In assessing the suitability of wastewater for irrigating turf, long-term analytical data is required, as the quality of wastewater can change during the year: e.g. in summer the salts often increase. Monthly water quality data, over several years, will give a good indication of the possible changes. Unfortunately, many wastewater treatment plants, in particular those in rural areas, often only have minimal information available.


pH      Electrical conductivity
Calcium     Magnesium
NH3-N     Total phosphorus
NO2-N     Boron
NO3-N     Potassium
Bicarbonate    Heavy metals
Sodium     Chloride

2.3.3 Site evaluation and monitoring

In evaluating the feasibility of using wastewater, it is important to determine whether or not the system can cope with the potential nutrient and salt loads and whether a long-term, sustainable turf system can be maintained.

There is no point in establishing a recycling system because it seems like a good thing to do if in the long term it is going to result in site degradation. The utilisation of treated
effluent by irrigation (NSW EPA Draft Environmental Guideline) describes the procedure for establishing reclaimed water irrigation system.

Procedure for establishing an effluent irrigation system
The following is a suggested checklist of procedures to be followed when setting up an effluent irrigation system:


  • Discuss the proposal with the relevant EPA regional office and other appropriate authorities. 
  • Assess effluent quality

 Site selection:

  • Select an appropriate site and conduct site assessment
  • Any site assessment must look in detail at all greens, tees and fairways and determine the following conditions  

  • Soil types
  • Drainage
  • Phosphorus retention
  • Proximity and quality of ground and surface waters
  • Topography
  • Geology of the site
  • Irrigation requirements
  • Nutrient loads
  • Ability of the site to cope with extra demands because of the waste water e.g. extra growth, runoff containment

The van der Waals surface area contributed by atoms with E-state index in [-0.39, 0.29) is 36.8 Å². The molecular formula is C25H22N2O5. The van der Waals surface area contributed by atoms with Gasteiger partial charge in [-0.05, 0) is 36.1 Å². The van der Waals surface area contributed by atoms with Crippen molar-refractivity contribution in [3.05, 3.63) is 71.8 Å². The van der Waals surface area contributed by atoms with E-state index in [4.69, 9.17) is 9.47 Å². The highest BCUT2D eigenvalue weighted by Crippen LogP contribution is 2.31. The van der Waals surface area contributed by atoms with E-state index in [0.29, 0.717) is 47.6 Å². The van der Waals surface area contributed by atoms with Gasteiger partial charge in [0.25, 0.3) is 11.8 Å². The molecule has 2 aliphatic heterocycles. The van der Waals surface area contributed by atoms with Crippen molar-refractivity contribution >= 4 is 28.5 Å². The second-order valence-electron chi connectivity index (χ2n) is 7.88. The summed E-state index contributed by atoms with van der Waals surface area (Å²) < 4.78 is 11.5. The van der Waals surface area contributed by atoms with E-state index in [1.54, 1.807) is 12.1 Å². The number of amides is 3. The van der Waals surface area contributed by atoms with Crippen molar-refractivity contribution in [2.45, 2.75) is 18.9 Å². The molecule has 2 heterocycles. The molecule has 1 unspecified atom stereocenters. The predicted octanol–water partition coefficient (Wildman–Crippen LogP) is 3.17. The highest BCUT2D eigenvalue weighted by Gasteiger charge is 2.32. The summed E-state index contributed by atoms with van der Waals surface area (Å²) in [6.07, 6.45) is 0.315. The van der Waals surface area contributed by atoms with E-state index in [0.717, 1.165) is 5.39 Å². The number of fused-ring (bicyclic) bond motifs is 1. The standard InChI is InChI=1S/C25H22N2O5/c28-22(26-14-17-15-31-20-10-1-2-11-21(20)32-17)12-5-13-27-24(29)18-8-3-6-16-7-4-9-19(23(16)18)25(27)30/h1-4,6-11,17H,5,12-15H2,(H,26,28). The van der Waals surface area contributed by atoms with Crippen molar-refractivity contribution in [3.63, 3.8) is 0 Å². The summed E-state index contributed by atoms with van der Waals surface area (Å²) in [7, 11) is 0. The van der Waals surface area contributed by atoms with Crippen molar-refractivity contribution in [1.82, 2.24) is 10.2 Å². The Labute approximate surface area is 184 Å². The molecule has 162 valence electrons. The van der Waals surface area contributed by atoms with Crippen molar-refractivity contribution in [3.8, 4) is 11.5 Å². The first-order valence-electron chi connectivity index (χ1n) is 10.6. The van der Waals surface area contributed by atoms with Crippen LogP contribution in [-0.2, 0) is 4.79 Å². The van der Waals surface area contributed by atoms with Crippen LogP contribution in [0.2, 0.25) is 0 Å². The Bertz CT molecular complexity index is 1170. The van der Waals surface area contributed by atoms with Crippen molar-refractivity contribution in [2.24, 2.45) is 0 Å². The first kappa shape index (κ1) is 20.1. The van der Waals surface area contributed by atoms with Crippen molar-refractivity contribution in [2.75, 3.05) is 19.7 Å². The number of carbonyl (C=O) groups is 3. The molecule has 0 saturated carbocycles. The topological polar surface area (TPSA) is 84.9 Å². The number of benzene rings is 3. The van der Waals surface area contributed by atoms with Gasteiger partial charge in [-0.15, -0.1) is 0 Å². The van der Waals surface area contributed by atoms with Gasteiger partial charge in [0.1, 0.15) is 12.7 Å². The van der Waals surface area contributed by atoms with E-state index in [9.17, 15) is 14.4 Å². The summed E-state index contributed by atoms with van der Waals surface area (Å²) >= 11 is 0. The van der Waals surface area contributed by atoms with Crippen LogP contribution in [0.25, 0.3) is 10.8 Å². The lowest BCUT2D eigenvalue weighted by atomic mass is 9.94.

• Proximity to dwellings


  • Determine the water balance for the irrigation system
  • Establish the minimum land area requirements based on limiting loading rates (hydraulic, nutrient, organic and salt.
  • Calculate the minimum wet weather storage capacity requirements for the irrigation system
  • Define the operational processes to be used in effluent irrigation and management

 Statutory approvals:
• Comply with the requirements of the Local Council, NSW Health, EPA and other authorities in the planning and design stages where appropriate


  • Install system in accordance with the conditions of Pollution Control Approval
  • Once construction is completed, forward a Certificate of Compliance to the EPA indicating that installation has been in accordance with the conditions of approval 

Operation and maintenance:
• Operate the system in accordance  with best management practices

On-going monitoring   

An annual review of the management plan and monitoring results may be required as a condition of licence and this may be in the form of an annual Environmental Management Report. These procedures enable the operator and the EPA to assess the on-going performance of the irrigation scheme.

Sampling may be required on the following:

  • Soils (surface and subsoils down to 2 m) from the irrigation areas;
  • Effluent
  • Groundwaters and surface waters
  • Crops/plants 

The samples may need to be analysed for the following constituents, where appropriate:
 Soils: Structure, profile features, cation exchange capacity, electrical conductivity, N and P (total and available), P sorption capacity, organic matter, chloride, and pH.
 Wastewater, and water samples: BOD, N and P (Total and Available), salinity indicators (electrical conductivity, Na, Ca, K, Mg and SAR), exchangeable cations, chloride, chemical contaminants, and TDS.
 Additionally, the water table height should be measured.

Sampling may be necessary where some trace contaminants had previously been identified in the system. Plant analysis also provides the opportunity to fine tune the nutrient budget since it provides quite precise information on nutrient uptake by the vegetation. The frequency of sampling would vary according to the parameter being measured.

Once the site assessment is completed and a reuse program implemented, it is then necessary to initiate a monitoring program. The site assessment will identify key areas that can be used as indicators and include monitoring.

  • Surface and groundwater
  • Each of the major soil types
• Representative greens, tees and fairways

The monitoring will  include water and soil analysis; water use; weather data and records of any significant changes in turf conditions (e.g. pests, weeds and disease, soft growth etc).


Where reclaimed water is to be used as a source of irrigation water it is very important that a detailed analysis and site investigation  are undertaken as part of the planning process.

The following is a basic checklist of tasks that need to be undertaken.